It’s not unusual for Janice Whybourne to find wildlife wandering around the apple trees in her backyard. It was unexpected, however, when a female deer sporting a pair of antlers showed up.
The Thunder Bay-resident first spotted the rare doe and her fawns eating apples from the trees in early August. At first, she didn’t notice anything different about the deer.
“We always have deer coming and going,” she told CBC News.
Her husband was the one who pointed out its “horns.” It wasn’t until Whybourne downloaded and zoomed into the pictures she’d taken that she noticed them too. Despite the small set of antlers, Whybourne is confident it’s a doe.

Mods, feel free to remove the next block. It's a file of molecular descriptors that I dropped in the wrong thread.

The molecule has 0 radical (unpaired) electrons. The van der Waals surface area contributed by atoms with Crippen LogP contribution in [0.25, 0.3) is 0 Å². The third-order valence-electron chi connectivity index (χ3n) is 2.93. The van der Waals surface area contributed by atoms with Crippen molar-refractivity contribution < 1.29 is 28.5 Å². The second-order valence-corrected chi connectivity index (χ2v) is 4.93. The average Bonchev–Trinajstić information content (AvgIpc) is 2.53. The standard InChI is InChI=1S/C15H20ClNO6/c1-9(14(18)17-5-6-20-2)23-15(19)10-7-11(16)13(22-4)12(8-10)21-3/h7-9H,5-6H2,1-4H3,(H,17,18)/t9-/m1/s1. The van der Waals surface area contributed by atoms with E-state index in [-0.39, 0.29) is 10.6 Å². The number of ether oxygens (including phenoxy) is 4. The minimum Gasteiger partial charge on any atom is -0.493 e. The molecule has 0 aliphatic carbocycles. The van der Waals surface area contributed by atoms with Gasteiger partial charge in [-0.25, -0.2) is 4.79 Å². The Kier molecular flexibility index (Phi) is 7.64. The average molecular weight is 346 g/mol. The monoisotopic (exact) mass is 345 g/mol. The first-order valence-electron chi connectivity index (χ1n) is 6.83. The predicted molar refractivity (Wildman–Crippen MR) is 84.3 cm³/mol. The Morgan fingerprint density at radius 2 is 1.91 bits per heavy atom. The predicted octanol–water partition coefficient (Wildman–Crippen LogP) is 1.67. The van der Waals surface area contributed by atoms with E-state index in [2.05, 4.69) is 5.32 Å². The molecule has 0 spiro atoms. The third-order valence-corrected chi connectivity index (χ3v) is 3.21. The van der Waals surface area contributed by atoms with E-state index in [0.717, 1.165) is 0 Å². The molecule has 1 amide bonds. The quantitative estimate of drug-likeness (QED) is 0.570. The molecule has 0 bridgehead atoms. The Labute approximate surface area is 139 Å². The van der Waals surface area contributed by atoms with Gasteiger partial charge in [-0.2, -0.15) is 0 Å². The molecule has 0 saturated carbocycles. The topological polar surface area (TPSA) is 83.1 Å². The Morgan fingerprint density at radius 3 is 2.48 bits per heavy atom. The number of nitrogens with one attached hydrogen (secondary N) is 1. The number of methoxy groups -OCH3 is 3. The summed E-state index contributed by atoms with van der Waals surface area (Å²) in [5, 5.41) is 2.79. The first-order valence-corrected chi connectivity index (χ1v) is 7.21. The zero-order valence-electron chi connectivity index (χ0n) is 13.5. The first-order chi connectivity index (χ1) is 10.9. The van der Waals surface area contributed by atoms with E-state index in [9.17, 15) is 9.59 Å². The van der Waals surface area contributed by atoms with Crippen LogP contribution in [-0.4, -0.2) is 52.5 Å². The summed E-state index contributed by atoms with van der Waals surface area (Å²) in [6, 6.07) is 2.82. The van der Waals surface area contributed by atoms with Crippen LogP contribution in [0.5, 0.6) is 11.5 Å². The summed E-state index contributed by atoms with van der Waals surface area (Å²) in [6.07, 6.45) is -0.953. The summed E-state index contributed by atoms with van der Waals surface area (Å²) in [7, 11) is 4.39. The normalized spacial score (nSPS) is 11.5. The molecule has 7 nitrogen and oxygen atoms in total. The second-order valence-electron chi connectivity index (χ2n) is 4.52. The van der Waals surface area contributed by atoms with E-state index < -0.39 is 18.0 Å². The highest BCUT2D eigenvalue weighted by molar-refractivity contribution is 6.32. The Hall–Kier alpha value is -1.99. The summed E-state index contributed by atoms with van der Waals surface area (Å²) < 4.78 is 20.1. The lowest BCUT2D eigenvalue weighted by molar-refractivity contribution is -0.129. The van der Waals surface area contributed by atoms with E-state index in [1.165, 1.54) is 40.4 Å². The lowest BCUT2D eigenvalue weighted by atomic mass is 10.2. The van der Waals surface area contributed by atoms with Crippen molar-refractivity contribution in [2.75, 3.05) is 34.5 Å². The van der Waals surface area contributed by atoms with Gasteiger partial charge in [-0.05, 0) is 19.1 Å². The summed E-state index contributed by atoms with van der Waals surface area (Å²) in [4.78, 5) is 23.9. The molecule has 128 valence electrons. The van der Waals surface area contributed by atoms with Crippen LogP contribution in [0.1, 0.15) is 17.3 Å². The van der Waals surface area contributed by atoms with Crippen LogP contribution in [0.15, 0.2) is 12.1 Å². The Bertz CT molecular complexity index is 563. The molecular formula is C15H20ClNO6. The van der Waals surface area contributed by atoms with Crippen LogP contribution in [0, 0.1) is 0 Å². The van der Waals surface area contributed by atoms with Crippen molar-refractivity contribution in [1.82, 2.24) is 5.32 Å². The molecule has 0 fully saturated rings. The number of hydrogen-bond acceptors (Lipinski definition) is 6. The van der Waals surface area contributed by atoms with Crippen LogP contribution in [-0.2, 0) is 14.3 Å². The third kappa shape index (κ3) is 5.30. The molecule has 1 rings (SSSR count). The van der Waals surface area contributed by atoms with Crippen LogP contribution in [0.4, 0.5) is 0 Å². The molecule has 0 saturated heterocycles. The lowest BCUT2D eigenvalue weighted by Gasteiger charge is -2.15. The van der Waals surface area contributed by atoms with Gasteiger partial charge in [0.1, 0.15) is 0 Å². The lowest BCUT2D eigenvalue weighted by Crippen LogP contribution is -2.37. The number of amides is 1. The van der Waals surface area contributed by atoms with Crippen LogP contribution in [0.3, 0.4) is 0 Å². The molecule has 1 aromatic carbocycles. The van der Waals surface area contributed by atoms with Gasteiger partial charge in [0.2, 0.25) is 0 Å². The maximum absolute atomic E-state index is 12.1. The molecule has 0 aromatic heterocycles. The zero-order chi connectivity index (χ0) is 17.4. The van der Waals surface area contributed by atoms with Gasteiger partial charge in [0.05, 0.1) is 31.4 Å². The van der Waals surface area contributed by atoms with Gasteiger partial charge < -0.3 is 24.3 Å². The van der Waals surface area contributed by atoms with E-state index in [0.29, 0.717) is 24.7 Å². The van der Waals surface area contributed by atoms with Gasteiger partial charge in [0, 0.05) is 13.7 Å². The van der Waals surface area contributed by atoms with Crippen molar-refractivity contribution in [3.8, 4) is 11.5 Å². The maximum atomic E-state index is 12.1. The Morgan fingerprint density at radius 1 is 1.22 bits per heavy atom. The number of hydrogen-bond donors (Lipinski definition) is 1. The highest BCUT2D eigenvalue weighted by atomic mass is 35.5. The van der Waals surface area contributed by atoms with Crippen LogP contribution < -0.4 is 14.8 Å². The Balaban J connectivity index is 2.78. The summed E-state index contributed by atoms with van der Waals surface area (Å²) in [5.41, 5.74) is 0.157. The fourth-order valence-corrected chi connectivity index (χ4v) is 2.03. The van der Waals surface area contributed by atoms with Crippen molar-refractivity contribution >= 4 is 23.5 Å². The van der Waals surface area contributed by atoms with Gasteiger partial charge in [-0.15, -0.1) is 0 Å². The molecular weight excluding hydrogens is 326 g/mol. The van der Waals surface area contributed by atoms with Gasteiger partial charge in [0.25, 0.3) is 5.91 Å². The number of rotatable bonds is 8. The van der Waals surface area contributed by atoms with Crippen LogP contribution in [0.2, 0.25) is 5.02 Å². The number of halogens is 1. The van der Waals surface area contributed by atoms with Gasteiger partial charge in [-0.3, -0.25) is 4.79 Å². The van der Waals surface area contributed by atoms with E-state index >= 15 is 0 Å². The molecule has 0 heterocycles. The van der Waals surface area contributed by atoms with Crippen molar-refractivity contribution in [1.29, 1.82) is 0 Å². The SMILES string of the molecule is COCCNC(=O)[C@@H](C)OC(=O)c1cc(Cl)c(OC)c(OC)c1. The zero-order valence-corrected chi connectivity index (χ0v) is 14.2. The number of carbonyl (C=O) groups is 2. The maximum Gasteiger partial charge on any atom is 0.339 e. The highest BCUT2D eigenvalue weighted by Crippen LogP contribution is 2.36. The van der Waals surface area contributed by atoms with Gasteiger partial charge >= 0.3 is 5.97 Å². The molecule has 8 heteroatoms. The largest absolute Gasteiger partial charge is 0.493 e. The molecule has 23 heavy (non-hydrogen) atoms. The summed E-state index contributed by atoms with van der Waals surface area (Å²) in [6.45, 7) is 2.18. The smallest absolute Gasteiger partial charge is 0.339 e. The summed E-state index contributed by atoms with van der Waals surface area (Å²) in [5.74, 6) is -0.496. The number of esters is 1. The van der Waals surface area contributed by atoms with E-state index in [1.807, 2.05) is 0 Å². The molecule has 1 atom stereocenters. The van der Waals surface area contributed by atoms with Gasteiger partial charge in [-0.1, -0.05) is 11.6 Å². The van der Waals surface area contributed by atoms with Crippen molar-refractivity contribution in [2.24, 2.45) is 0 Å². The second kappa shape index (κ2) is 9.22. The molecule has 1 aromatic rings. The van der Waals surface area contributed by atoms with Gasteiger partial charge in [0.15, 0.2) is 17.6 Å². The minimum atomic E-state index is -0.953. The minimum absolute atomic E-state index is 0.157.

“I can’t see a male with a couple of fawns,” she said.
According to Kenora-based biologist Bruce Ranata, antlered does do exist, but they’re certainly not common. Of the hundreds of deer he’s examined in northwestern Ontario, he’s only seen one.
On the rare occasion that a female deer does have antlers, they’re usually short spikes that remain in velvet, which means they don’t harden off.
Whybourne hasn’t spotted the antlered doe and her fawns lately, but the trail camera in her backyard indicates that they have been showing up for a late-night snack.